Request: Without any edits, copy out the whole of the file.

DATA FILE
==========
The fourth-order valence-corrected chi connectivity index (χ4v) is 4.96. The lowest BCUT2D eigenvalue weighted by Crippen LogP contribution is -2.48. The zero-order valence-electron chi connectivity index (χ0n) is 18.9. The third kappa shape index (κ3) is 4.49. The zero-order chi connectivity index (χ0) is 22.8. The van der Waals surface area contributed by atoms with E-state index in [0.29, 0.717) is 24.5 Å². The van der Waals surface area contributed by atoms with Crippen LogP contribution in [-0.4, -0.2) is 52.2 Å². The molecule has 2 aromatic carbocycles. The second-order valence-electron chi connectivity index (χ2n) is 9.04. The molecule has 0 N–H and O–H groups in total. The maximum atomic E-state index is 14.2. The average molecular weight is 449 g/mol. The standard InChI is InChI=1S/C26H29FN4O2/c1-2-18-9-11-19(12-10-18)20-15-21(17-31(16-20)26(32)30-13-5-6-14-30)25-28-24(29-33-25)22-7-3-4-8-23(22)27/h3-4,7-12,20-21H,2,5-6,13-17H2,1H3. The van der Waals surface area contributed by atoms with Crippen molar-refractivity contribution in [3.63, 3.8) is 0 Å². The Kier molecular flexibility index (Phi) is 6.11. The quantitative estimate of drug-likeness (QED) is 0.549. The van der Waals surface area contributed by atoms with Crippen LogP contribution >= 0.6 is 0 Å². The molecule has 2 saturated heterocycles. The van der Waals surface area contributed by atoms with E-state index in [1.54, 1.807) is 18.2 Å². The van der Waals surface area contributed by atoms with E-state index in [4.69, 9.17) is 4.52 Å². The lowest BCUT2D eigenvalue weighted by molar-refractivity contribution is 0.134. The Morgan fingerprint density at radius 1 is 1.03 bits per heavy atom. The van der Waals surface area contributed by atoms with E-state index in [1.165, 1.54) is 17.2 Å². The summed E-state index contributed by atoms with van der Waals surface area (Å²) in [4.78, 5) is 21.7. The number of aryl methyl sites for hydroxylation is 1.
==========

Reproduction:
The fourth-order valence-corrected chi connectivity index (χ4v) is 4.96. The lowest BCUT2D eigenvalue weighted by Crippen LogP contribution is -2.48. The zero-order valence-electron chi connectivity index (χ0n) is 18.9. The third kappa shape index (κ3) is 4.49. The zero-order chi connectivity index (χ0) is 22.8. The van der Waals surface area contributed by atoms with E-state index in [0.29, 0.717) is 24.5 Å². The van der Waals surface area contributed by atoms with Crippen LogP contribution in [-0.4, -0.2) is 52.2 Å². The molecule has 2 aromatic carbocycles. The second-order valence-electron chi connectivity index (χ2n) is 9.04. The molecule has 0 N–H and O–H groups in total. The maximum atomic E-state index is 14.2. The average molecular weight is 449 g/mol. The standard InChI is InChI=1S/C26H29FN4O2/c1-2-18-9-11-19(12-10-18)20-15-21(17-31(16-20)26(32)30-13-5-6-14-30)25-28-24(29-33-25)22-7-3-4-8-23(22)27/h3-4,7-12,20-21H,2,5-6,13-17H2,1H3. The van der Waals surface area contributed by atoms with Crippen molar-refractivity contribution in [3.63, 3.8) is 0 Å². The Kier molecular flexibility index (Phi) is 6.11. The quantitative estimate of drug-likeness (QED) is 0.549. The van der Waals surface area contributed by atoms with Crippen LogP contribution >= 0.6 is 0 Å². The molecule has 2 saturated heterocycles. The van der Waals surface area contributed by atoms with E-state index in [1.54, 1.807) is 18.2 Å². The van der Waals surface area contributed by atoms with E-state index in [4.69, 9.17) is 4.52 Å². The lowest BCUT2D eigenvalue weighted by molar-refractivity contribution is 0.134. The Morgan fingerprint density at radius 1 is 1.03 bits per heavy atom. The van der Waals surface area contributed by atoms with E-state index in [1.165, 1.54) is 17.2 Å². The summed E-state index contributed by atoms with van der Waals surface area (Å²) in [4.78, 5) is 21.7. The number of aryl methyl sites for hydroxylation is 1.